December 20, 2011

2012 Approaches, But U.S., German Consumers Still Spending

A variety of important economic news of the last 2 months shows some hopeful possibilities and some increasing dangers to the world economy.

As the holidays approach, let's quickly lay out the dangers and move on to the hopeful.


The Chinese land price bubble looks like it is beginning to burst, and much Chinese investment and economic activity has relied on this bubble. Investment has been necessarily huge (and unprecedented) as China only consumes about 35% of it's output (compare to 70% for the U.S. (Paul Krugman offers an accessible summary) As Europe tightens and reduces consumption, China faces a likely hard landing. But, since Chinese imports from the globe are modest, an internal Chinese downturn is less important than bigger factors like US consumer spending.  China continues to need a powerful social safety net, so that private households will feel it is safe to spend more and save less.

Much European debt is due to rollover in 2012, so that European debt stability will be strongly tested.

The U.S. may or may not renew such powerful economic boosts as the payroll tax cut for 2012; and worse, we could always see a renewed push to cut governmental spending more now, when our consumer-debt-paydown-slowed recovery is still sluggish, not yet self-sustaining. Shades of 1937, when the U.S. tried to reduce it's federal deficit and a sharp new downturn hit the U.S. economy in response, are possible in such a push. (The real solution is debt-reduction, and here's what we need to do exactly.)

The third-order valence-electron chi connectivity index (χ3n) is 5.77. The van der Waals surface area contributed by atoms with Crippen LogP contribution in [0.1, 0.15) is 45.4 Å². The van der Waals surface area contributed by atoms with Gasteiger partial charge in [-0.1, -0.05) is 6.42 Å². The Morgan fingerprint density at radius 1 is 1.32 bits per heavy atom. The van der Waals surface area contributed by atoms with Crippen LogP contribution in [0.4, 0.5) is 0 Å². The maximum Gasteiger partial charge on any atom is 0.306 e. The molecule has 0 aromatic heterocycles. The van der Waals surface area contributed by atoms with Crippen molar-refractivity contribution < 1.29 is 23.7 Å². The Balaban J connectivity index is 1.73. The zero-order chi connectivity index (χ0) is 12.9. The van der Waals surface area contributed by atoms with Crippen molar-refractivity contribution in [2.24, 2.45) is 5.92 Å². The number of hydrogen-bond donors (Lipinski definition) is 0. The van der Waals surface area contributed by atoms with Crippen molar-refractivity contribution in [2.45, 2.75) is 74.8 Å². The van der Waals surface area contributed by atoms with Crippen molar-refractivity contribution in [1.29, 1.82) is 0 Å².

Ok, that's enough to worry about. Let's consider some better-than-expected news:

U.S. consumers have continued to spend and the U.S. recovery has continued, with some signs of improvement from very slow to just-slow. While not yet in full swing, this recovery is doing much to keep the global economy afloat.

And helpfully, German consumers also have been confident and open with their wallets. This is significant, even a hopeful sign, exactly because Germany has a large trade surplus. Much trade earnings flow into Germany, therefore Germans must spend to keep the European economy going. If German consumers cut back, Europe would sink -- just like that. But, they are spending!

Also, a dramatic aid in the European debt crises has arrived via the ECB, which has at least temporarily given Europe breathing room on sovereign debts by allowing a means for European banks to purchase governmental bonds. (AEP provides a competent summary, again).

Now, if China will be ready to respond to the Chinese economy with new efforts as needed and in sufficient scope, and Chinese consumers would pick it up a couple more notches....

A lot of ifs, but if...then we could see signs of a more pleasant way through this stormy-looking 2012.

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